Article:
Largest and most fertile of the Cyclades, and often described as the most beautiful, Naxos is green and mountainous with distinctive architecture and sandy beaches. It is a prosperous agricultural area, growing olives, potatoes, fruit and citrus – a large fruit used to make preserves and a sweet liqueur, which Naxos exported worldwide in the 19th century. Recently, tourism has become important.
Legendary Theseus abandoned Ariadne here, despite her aid in the Cretan Labyrinth. Dionysus was on hand to comfort her – the god of wine and ecstasy belongs to Naxos and many boys are still named after him. During the Classical era, its fine white marble was famously used for sculpture and architecture. In 1207 Marco Sanudi founded the Venetian Duchy of Naxos (towers and mansions all over the island date from this period). Later, Cretan refugees colonized the east.
Naxos Town is the bustling and enjoyable port capital. Up from the waterfront, steep alleys wind under archways to the Kastro, the Venetian capital. Many houses still bear the insignia of the original residents; during siesta, the atmosphere is hushed and timeless.
The town beach is pleasant but busy; further south, resorts are smaller and the sands emptier. Inland Naxos is scenic and fascinating. The Tragea, the central high plain around Mount Zeus, is a lovely region of olive groves, little churches and traditional villages. Apiranthos, a hilly collection of fine stone houses, is an excellent base for walkers. It has several small museums. The villagers are descendants of the Cretans.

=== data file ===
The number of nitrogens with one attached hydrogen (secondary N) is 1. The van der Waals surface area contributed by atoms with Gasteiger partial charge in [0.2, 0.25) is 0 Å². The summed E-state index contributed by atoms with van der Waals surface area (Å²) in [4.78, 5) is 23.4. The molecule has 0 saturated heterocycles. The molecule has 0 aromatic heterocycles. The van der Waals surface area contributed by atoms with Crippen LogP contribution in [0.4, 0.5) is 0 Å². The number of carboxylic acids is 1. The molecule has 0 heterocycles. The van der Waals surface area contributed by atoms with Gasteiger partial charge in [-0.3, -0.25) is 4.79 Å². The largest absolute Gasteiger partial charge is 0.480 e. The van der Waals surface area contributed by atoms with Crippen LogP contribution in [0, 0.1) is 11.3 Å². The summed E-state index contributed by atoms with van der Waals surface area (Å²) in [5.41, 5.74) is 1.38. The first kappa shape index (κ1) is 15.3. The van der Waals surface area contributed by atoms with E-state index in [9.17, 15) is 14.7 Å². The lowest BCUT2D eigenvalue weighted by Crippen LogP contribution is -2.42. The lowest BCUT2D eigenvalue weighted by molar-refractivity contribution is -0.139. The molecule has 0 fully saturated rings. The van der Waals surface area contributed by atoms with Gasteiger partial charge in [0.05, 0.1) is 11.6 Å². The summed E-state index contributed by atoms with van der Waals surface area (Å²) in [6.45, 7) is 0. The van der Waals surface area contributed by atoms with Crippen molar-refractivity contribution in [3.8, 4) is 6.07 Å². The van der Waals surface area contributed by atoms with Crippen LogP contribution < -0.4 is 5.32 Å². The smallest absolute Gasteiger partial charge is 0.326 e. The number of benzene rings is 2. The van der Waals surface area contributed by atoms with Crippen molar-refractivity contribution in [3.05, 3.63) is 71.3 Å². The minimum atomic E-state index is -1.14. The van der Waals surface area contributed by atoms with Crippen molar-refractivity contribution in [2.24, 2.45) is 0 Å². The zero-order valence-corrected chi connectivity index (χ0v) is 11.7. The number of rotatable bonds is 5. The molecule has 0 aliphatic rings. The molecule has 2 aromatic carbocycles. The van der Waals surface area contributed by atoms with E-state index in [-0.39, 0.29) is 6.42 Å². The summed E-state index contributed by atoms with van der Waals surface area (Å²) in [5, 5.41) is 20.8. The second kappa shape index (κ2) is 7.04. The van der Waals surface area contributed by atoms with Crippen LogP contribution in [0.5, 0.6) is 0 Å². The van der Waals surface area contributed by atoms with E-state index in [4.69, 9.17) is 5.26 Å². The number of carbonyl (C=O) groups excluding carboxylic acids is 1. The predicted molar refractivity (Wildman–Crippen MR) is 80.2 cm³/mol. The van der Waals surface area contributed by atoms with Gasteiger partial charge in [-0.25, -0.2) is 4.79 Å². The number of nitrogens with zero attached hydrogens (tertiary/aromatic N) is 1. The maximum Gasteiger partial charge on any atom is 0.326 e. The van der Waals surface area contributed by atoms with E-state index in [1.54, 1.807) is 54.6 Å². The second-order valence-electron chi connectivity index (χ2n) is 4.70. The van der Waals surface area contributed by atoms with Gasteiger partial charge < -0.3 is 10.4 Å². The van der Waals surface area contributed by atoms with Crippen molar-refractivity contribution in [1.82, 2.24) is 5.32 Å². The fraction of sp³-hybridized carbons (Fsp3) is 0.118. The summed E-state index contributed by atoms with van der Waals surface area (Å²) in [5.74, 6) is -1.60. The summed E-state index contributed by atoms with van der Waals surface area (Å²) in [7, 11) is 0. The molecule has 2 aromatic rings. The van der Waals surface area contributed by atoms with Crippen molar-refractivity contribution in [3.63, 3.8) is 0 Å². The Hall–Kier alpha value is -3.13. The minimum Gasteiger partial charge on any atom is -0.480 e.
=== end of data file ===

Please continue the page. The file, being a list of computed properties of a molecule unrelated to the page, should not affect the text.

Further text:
When to visit
September to January
How to reach
Domestic flight; flights to Mykonos and connecting ferry. Ferry from Piraeus, Crete or Thessaloniki. Inter-island ferries.
The Portera – a huge stone doorframe to a never-completed temple to Apollo on an islet just by the harbour.
The Temple to Demeter, south of Sangri – fascinating ruins on a hilltop location.
Flerio – the marble quarry here is home to two large and very finely detailed 6th century BC Kaourai left lying unfinished because of faults in the stone.
The Domus Della-Rocca-Barozzi in Naxos Town – home of the old Venetian nobility.
You Should Know
After Ariadne died, Dionysus threw her wedding crown of seven stars into the night sky where it became the Corona Borealis.